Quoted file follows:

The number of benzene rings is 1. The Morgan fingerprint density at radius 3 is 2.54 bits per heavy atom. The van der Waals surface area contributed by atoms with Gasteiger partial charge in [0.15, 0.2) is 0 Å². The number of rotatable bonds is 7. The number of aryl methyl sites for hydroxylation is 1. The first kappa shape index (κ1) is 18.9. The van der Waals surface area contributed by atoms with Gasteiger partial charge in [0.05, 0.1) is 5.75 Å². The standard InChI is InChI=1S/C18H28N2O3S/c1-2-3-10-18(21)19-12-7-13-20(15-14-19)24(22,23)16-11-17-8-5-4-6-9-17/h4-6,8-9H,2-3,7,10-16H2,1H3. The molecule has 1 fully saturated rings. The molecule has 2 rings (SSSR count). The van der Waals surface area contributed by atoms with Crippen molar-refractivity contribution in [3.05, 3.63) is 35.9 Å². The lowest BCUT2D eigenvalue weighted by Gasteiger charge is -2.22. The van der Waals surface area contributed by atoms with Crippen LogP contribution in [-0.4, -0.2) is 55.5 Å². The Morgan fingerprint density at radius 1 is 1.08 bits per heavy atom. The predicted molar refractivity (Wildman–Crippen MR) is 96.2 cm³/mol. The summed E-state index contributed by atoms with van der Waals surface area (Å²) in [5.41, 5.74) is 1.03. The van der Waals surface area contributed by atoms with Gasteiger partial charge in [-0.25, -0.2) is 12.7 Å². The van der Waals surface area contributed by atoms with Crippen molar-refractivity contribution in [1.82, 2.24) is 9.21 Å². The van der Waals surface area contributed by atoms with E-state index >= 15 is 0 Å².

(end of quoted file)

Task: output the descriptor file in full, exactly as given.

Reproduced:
The number of benzene rings is 1. The Morgan fingerprint density at radius 3 is 2.54 bits per heavy atom. The van der Waals surface area contributed by atoms with Gasteiger partial charge in [0.15, 0.2) is 0 Å². The number of rotatable bonds is 7. The number of aryl methyl sites for hydroxylation is 1. The first kappa shape index (κ1) is 18.9. The van der Waals surface area contributed by atoms with Gasteiger partial charge in [0.05, 0.1) is 5.75 Å². The standard InChI is InChI=1S/C18H28N2O3S/c1-2-3-10-18(21)19-12-7-13-20(15-14-19)24(22,23)16-11-17-8-5-4-6-9-17/h4-6,8-9H,2-3,7,10-16H2,1H3. The molecule has 1 fully saturated rings. The molecule has 2 rings (SSSR count). The van der Waals surface area contributed by atoms with Crippen molar-refractivity contribution in [3.05, 3.63) is 35.9 Å². The lowest BCUT2D eigenvalue weighted by Gasteiger charge is -2.22. The van der Waals surface area contributed by atoms with Crippen LogP contribution in [-0.4, -0.2) is 55.5 Å². The Morgan fingerprint density at radius 1 is 1.08 bits per heavy atom. The predicted molar refractivity (Wildman–Crippen MR) is 96.2 cm³/mol. The summed E-state index contributed by atoms with van der Waals surface area (Å²) in [5.41, 5.74) is 1.03. The van der Waals surface area contributed by atoms with Gasteiger partial charge in [-0.25, -0.2) is 12.7 Å². The van der Waals surface area contributed by atoms with Crippen molar-refractivity contribution in [1.82, 2.24) is 9.21 Å². The van der Waals surface area contributed by atoms with E-state index >= 15 is 0 Å².